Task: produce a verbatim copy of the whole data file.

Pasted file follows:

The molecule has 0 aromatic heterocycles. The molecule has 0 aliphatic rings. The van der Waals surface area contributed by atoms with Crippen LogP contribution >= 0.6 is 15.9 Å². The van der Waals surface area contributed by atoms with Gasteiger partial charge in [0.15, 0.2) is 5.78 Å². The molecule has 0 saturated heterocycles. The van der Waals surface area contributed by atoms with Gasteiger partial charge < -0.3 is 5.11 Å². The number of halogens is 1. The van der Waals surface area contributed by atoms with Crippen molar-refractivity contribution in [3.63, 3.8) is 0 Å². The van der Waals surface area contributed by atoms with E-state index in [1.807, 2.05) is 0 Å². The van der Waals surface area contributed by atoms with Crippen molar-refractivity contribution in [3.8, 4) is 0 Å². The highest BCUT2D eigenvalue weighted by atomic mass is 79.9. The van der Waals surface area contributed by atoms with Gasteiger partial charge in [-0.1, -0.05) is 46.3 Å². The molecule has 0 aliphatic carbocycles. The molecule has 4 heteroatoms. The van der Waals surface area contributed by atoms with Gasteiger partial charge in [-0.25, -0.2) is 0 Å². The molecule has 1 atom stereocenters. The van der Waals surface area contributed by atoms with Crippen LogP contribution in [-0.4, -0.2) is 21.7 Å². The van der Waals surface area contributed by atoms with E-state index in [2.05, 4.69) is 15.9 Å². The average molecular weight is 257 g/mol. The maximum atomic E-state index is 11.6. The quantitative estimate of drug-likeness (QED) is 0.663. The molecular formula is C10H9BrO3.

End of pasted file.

The molecule has 0 aromatic heterocycles. The molecule has 0 aliphatic rings. The van der Waals surface area contributed by atoms with Crippen LogP contribution >= 0.6 is 15.9 Å². The van der Waals surface area contributed by atoms with Gasteiger partial charge in [0.15, 0.2) is 5.78 Å². The molecule has 0 saturated heterocycles. The van der Waals surface area contributed by atoms with Gasteiger partial charge < -0.3 is 5.11 Å². The number of halogens is 1. The van der Waals surface area contributed by atoms with Crippen molar-refractivity contribution in [3.63, 3.8) is 0 Å². The van der Waals surface area contributed by atoms with E-state index in [1.807, 2.05) is 0 Å². The van der Waals surface area contributed by atoms with Crippen molar-refractivity contribution in [3.8, 4) is 0 Å². The highest BCUT2D eigenvalue weighted by atomic mass is 79.9. The van der Waals surface area contributed by atoms with Gasteiger partial charge in [-0.1, -0.05) is 46.3 Å². The molecule has 0 aliphatic carbocycles. The molecule has 4 heteroatoms. The van der Waals surface area contributed by atoms with Gasteiger partial charge in [-0.25, -0.2) is 0 Å². The molecule has 1 atom stereocenters. The van der Waals surface area contributed by atoms with Crippen LogP contribution in [-0.4, -0.2) is 21.7 Å². The van der Waals surface area contributed by atoms with E-state index in [2.05, 4.69) is 15.9 Å². The average molecular weight is 257 g/mol. The maximum atomic E-state index is 11.6. The quantitative estimate of drug-likeness (QED) is 0.663. The molecular formula is C10H9BrO3.